Baillie Gifford is supporting research at the University of Edinburgh into the ethical challenges that come with the growing use of data and artificial intelligence.
The research program is being supported by a £5 million ($6.6 million) gift from the Edinburgh-based money manager, which will create the Baillie Gifford Chair and Research Programme into Data and AI Ethics at the university. Although independent from the government, the research will help to inform policy, laws and industry standards, the university said in a notice on its website.
The support extends to a new senior research fellowship and up to 18 doctor of philosophy degrees over the next 10 years.
Charles Plowden, joint senior partner at Baillie Gifford, said in an interview that he was approached by one of the academics involved in research at the university a few years ago.
He said the arrangement is "slightly larger in monetary terms and longer" than the firm's previous work with academic institutions, normally around a five-year involvement.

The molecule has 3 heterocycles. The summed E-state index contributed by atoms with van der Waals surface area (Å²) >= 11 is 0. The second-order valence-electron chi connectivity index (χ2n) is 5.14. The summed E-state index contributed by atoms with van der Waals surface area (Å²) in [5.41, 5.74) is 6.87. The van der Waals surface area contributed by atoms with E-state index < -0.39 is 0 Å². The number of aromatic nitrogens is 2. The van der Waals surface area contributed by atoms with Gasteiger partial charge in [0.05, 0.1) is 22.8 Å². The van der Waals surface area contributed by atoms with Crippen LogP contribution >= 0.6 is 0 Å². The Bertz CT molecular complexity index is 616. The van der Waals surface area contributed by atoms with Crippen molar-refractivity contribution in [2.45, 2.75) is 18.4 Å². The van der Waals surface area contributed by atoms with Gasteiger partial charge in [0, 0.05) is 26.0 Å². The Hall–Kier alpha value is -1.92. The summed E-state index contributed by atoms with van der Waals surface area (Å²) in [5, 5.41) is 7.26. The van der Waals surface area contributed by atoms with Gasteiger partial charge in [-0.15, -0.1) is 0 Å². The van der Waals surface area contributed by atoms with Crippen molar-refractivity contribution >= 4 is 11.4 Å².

Mr. Plowden said Baillie Gifford will benefit from access to the work being done in the program, either through lectures, talks or working with Ph.D. students, but there are "no conditions attached to our financial support at all."
The research could include the use and regulation of personal data by industry and government; the understanding and mitigation of the impact of increased automation in the labor market; and the challenge of building an ethical framework for self-driving vehicles, the university said.
"We really are a firm that's driven by curiosity — this is part of that. It's pursuing curiosity," Mr. Plowden added.
The firm has 11 other relationships with academic institutions around the world.